As you can see Haste rating has a much greater impact on Starfire then it does on Wrath. Since Wrath is now a significant part of our rotation, to get a real value for Haste rating we need to try and blend these two values together. After looking at my own WWS reports and some reports from other moonkin it seems that for most of us Starfire represents about 60% of our total damage output, and Wrath represents about 20% of our damage output. So if we use these to values as weights we can say that Haste Rating is worth about 0.8079 Spell Power ((0.8835 *0.75)+(0.5810 *.25)) for my hypothetical Moonkin.
 
Break-Even Point for Haste:

In the Burning Crusade we talked a lot about the Break-Even Point for haste. At that time it was easy to calculate, because we didn’t have to think about Wrath, and Nature’s Grace didn’t reduce the GCD. However, in Wrath of the Lich King it is an out of date concept.

How much additional DPS will you receive from an additional point of Haste Rating?So, by adding 1 point of Haste rating we increase the average DPS of Starfire by 0.7424 DPS (2581.0701 – 2580.3277). Wrath’s average DPS increase by 0.5549 (2746.7522 – 2746.1973) when you add an additional point of haste rating.In the Burning Crusade we talked a lot about the Break-Even Point for haste. At that time it was easy to calculate, because we didn’t have to think about Wrath, and Nature’s Grace didn’t reduce the GCD. However, in Wrath of the Lich King it is an out of date concept.Calculating the Break-Even Point for Starfire is still fairly easy. Assuming you have the Starfire Idol equipped the Break-Even Point for SF is:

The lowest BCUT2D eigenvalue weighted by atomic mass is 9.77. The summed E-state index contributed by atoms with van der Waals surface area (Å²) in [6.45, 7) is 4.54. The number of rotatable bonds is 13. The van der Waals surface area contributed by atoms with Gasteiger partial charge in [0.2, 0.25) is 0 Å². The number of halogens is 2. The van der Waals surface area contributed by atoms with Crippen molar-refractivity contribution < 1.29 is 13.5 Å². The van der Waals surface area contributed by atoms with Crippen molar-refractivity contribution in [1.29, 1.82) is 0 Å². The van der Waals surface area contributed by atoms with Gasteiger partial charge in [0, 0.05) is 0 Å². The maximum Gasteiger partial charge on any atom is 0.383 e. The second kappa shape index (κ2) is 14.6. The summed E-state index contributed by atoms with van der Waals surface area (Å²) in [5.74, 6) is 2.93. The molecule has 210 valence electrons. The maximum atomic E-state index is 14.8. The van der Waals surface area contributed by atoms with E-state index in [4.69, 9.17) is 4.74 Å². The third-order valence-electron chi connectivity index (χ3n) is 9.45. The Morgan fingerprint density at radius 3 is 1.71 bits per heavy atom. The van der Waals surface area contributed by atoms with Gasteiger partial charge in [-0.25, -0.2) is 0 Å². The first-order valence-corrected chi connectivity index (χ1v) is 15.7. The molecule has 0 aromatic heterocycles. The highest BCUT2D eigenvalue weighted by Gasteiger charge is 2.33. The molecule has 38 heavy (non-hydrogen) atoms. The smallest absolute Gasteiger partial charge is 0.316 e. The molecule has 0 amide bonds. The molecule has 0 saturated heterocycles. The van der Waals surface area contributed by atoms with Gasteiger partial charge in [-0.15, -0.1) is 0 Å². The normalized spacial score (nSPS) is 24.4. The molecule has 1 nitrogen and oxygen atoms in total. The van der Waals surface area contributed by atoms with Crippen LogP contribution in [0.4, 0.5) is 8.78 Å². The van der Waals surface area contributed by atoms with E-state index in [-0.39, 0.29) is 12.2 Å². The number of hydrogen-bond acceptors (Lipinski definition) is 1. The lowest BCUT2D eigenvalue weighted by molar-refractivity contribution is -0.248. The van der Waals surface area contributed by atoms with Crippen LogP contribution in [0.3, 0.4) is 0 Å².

For Starfire the normal cast time equation looks like this:

For Wrath the normal cast time is more complicated

SF Haste Break-Even = 2209 + Haste Rating
For Wrath it is much more complicated because Crit rating has such a huge impact on Wrath’s cast time. On top of that Haste and Nature’s Grace don’t stack very well for Wrath since Natures Grace already brings Wrath’s cast time down to the GCD. As a result the Break-Even Point for Wrath is very high and grows higher as your gear improves.
The math is very complicated and I’m sure I would mess it up if I tried it, but using some trial and error I’ve found the Break-Even Point for Wrath with a 50% crit chance. It is:
W Haste Break-Even = 4840 + (Haste Rating * 2.5)

 As you can see this value is much higher then the Starfire break even point. Using a little bit more trial and error the break even point I found if you combine the these to equations with SF being weighted 75% and Wrath being weighted 25%. It is:

  Combined Haste Break-Even = 2631 + (Haste Rating * 1.2)

 Currently the best quality gear allows for about 500 – 600 Haste Rating, and about 3000 Spell Power fully raid buffed. At which point Haste is still inferior to Spell Power in terms of DPS point for point.

Gemming and Eating for Haste:
I’ve seen several questions on the forums and such asking if Moonkin’s should Gem for Haste or Eat Haste food. The short answer is that it is ok to put a
[Reckless Monarch Topaz] in a yellow socket to get the Socket bonus, but other then that it is currently not a good idea to Gem for Haste or eat Haste food. You would be better off gemming or eating for Spell Power.For the entry level Moonkin I have described in the assumptions, 1 Point of Haste rating is worth about 0.8079 Spell Power. As gear improves this number will go up since Haste stacks very will with Spell Power. If we use the best gear currently available 1 point of Haste rating worth between 0.9000 and 0.9300 Spell Power.Gemming for Haste or eating haste food instead of Spell Power is generally a bad idea. Since the Itemization costs are so different and the Break-Even points so high, it is hard to imagine a point where the value of a Haste Gem could overcome a Spell Power gem.